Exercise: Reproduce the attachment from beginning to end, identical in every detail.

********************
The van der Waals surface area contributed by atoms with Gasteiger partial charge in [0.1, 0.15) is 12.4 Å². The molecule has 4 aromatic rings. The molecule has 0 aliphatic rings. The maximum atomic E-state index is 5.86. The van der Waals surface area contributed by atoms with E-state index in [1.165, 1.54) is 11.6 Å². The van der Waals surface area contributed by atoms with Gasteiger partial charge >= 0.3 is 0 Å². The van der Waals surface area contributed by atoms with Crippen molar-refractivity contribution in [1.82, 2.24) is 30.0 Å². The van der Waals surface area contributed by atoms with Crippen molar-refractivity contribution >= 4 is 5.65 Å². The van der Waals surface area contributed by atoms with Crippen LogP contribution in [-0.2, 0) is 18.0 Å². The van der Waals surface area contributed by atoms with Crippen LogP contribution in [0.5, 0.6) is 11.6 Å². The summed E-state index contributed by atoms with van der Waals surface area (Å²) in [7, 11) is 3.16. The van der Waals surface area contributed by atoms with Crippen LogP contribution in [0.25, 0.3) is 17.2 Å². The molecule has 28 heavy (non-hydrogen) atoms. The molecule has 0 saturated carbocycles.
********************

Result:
The van der Waals surface area contributed by atoms with Gasteiger partial charge in [0.1, 0.15) is 12.4 Å². The molecule has 4 aromatic rings. The molecule has 0 aliphatic rings. The maximum atomic E-state index is 5.86. The van der Waals surface area contributed by atoms with E-state index in [1.165, 1.54) is 11.6 Å². The van der Waals surface area contributed by atoms with Gasteiger partial charge >= 0.3 is 0 Å². The van der Waals surface area contributed by atoms with Crippen molar-refractivity contribution in [1.82, 2.24) is 30.0 Å². The van der Waals surface area contributed by atoms with Crippen molar-refractivity contribution >= 4 is 5.65 Å². The van der Waals surface area contributed by atoms with Crippen LogP contribution in [-0.2, 0) is 18.0 Å². The van der Waals surface area contributed by atoms with Crippen LogP contribution in [0.5, 0.6) is 11.6 Å². The summed E-state index contributed by atoms with van der Waals surface area (Å²) in [7, 11) is 3.16. The van der Waals surface area contributed by atoms with Crippen LogP contribution in [0.25, 0.3) is 17.2 Å². The molecule has 28 heavy (non-hydrogen) atoms. The molecule has 0 saturated carbocycles.